Self-responsibility is hard, as we live in a time when blame is much more popular. Nonetheless, Zen is all about self-responsibility
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I’ve got a couple of ideas for today’s article, and it’s really great that they’ve come from reader comments.
So, the first thing I want to talk about today is the application of the four A’s. This follows up on a point from the previous article.
The four A’s describe the internal process of working through our experiences. Step-by-step, we work through Awareness, Acknowledgment, Acceptance, and Action.
But this technique, like all techniques, is prone to a very simple misuse.
We are all prone to externalize what is going on in our lives. We give ourselves credit for our successes and blame others for our failures — but what I really want to talk about is the concept of total self-responsibility.
This way of being is key to what I write about, and key to Zen. It’s the idea that all I can know is me — my thoughts, intentions, feelings — and all I can do is what I do. What others are doing only has an impact on me if I choose to create an impact.
Here’s the misuse:
When applying a new technique, we may easily “get” the language, but mess with the intent.
The point of everything we talk about is to develop a state of detached awareness.
What, you might ask, is it detached from? It is detached from the need to create an emotional reaction that leads us away from simple observation of self and the experience.
The four A’s are intimately intertwined with the pronoun “I”.
This is diametrically opposed to what I notice when I explain this technique. People will say stuff like,
“So I am aware that my boyfriend is a jerk, and I fully acknowledge what a big jerk he is, and I even accept but he’ll always be a jerk; where I get stuck is what to do (action) now.”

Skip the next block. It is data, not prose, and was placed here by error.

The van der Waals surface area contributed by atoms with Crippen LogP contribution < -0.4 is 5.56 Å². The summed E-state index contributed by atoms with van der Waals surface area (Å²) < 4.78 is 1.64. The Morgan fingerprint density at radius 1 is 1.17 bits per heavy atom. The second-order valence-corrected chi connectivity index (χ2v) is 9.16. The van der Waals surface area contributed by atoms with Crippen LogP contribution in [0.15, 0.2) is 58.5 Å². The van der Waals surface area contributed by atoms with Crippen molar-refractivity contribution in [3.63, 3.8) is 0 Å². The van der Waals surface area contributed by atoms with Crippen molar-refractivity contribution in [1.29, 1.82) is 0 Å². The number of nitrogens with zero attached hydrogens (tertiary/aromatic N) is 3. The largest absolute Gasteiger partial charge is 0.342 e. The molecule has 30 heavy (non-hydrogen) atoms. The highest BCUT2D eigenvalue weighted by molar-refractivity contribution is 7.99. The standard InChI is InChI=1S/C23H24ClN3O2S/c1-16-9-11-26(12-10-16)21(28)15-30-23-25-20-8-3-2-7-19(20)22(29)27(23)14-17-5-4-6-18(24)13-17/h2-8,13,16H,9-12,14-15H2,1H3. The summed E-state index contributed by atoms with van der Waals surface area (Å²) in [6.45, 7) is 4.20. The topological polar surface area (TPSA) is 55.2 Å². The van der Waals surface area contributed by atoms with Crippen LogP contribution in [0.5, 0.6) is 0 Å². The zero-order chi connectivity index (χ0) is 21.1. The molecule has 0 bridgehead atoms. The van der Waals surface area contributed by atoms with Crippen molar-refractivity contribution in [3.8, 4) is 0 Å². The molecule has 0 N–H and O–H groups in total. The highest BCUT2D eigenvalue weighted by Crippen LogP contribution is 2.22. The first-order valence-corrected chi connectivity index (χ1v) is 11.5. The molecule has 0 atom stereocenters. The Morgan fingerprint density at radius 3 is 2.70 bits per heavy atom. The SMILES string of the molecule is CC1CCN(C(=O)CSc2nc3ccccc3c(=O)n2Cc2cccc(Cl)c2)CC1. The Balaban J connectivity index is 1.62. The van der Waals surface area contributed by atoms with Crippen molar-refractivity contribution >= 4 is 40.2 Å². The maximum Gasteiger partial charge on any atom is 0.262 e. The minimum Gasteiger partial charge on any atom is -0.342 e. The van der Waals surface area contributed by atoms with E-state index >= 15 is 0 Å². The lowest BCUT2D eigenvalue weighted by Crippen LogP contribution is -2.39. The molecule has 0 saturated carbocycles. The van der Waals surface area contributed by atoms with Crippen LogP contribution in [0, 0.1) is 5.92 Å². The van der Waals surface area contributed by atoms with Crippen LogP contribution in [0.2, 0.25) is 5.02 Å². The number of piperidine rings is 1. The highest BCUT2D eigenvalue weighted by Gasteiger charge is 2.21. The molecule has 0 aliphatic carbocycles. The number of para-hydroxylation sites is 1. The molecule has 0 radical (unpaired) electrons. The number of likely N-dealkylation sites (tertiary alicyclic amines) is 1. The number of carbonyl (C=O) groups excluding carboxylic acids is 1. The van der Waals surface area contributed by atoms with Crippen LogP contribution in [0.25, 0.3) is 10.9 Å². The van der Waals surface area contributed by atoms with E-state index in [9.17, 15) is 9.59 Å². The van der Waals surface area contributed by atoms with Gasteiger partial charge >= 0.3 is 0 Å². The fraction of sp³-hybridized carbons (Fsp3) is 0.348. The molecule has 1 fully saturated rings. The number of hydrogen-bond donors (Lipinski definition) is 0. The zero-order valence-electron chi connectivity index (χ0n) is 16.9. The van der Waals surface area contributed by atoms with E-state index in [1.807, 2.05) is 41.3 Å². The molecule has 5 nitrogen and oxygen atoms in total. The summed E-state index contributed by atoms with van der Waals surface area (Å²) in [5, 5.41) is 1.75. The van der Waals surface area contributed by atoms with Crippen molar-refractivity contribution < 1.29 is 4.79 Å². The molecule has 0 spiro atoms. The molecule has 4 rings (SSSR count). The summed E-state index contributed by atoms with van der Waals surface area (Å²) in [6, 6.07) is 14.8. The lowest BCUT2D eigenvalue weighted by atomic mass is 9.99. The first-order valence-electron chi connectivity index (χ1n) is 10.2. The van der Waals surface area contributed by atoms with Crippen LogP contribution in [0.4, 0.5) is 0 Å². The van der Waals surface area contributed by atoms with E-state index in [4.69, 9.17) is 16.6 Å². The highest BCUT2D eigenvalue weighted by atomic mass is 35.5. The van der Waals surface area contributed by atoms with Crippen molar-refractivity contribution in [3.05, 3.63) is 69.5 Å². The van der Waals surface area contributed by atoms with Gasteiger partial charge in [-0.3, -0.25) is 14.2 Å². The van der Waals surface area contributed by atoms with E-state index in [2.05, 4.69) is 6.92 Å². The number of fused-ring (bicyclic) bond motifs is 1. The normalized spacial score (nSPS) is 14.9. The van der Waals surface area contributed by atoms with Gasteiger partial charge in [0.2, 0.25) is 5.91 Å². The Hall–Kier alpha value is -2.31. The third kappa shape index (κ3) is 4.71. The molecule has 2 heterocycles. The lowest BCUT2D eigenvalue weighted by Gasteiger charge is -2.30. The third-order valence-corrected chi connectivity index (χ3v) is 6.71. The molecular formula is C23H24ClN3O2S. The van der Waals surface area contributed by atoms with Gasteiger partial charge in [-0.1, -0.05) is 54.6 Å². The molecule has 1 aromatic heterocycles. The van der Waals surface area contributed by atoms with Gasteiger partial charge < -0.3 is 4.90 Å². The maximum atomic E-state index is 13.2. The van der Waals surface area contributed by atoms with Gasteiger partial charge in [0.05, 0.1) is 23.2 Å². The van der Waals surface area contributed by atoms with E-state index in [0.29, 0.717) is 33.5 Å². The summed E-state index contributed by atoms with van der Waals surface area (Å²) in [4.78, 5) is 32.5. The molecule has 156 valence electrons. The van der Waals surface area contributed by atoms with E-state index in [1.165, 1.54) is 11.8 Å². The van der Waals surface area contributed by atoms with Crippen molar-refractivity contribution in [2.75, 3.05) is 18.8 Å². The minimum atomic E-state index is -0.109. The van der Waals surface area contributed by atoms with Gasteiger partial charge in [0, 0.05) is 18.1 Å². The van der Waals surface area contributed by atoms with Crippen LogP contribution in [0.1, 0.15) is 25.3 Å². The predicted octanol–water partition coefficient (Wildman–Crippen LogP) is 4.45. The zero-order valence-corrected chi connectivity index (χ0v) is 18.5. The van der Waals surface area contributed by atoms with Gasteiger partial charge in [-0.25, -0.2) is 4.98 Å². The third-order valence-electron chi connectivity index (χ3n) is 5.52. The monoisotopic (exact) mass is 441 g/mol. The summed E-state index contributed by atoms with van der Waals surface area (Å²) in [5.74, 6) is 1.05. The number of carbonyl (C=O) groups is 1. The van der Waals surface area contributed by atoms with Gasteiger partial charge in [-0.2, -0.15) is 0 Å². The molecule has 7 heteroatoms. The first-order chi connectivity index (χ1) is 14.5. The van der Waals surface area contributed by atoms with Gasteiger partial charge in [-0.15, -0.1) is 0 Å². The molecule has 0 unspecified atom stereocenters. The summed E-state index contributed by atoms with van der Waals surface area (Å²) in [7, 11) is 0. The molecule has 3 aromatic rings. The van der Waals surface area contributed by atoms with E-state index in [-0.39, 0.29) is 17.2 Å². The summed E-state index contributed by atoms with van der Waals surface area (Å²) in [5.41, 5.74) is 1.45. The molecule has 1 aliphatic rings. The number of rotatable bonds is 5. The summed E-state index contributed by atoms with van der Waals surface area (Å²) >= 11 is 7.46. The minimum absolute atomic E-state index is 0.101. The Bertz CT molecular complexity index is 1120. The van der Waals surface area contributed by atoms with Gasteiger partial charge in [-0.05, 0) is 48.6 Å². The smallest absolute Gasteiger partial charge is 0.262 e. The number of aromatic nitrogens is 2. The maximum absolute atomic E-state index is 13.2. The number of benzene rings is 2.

To the casual observer, this person is perfectly following the “4 As” technique, as she lists off the four aspects. She clearly “gets” the language.
But it doesn’t take great wisdom to see that the subject (the use of the 3rd person pronoun) of the 4 A’s totally misses the mark. She’s using the technique to maintain blaming and externalizing.
Here’s a more elegant application of the technique:
“So, I am aware that I have a tendency to judge my boyfriend, and I acknowledge my judgmental streak. I further accept that this is a part of my personality, and is an issue I want to work on, so it is my intention (this is how I will act) to notice, and stop myself when I shift into judging.”
An entirely different kettle of fish, eh?
The problem is that talking about someone else’s fault(s) solves nothing. It just reaffirms what we already believe. And endlessly lecturing another person on their perceived faults, while using ever more sophisticated techniques to try to make them change is still nothing more than bitching, moaning, and complaining.